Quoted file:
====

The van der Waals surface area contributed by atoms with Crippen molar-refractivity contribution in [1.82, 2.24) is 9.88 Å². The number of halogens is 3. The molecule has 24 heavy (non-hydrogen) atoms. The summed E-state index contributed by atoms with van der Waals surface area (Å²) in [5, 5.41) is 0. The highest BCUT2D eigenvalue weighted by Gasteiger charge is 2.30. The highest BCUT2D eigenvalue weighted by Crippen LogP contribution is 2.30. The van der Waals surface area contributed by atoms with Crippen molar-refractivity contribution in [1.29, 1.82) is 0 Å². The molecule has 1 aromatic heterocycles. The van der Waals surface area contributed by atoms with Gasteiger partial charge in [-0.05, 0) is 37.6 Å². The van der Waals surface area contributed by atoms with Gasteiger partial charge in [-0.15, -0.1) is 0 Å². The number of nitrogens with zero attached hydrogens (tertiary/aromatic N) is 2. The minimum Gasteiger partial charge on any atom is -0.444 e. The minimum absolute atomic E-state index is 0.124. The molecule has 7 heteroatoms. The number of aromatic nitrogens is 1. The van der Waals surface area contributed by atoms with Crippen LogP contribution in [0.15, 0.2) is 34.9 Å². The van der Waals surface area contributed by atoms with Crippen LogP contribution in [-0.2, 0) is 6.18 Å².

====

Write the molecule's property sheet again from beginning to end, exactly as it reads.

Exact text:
The van der Waals surface area contributed by atoms with Crippen molar-refractivity contribution in [1.82, 2.24) is 9.88 Å². The number of halogens is 3. The molecule has 24 heavy (non-hydrogen) atoms. The summed E-state index contributed by atoms with van der Waals surface area (Å²) in [5, 5.41) is 0. The highest BCUT2D eigenvalue weighted by Gasteiger charge is 2.30. The highest BCUT2D eigenvalue weighted by Crippen LogP contribution is 2.30. The van der Waals surface area contributed by atoms with Crippen molar-refractivity contribution in [1.29, 1.82) is 0 Å². The molecule has 1 aromatic heterocycles. The van der Waals surface area contributed by atoms with Gasteiger partial charge in [-0.05, 0) is 37.6 Å². The van der Waals surface area contributed by atoms with Gasteiger partial charge in [-0.15, -0.1) is 0 Å². The number of nitrogens with zero attached hydrogens (tertiary/aromatic N) is 2. The minimum Gasteiger partial charge on any atom is -0.444 e. The minimum absolute atomic E-state index is 0.124. The molecule has 7 heteroatoms. The number of aromatic nitrogens is 1. The van der Waals surface area contributed by atoms with Crippen LogP contribution in [0.15, 0.2) is 34.9 Å². The van der Waals surface area contributed by atoms with Crippen LogP contribution in [-0.2, 0) is 6.18 Å².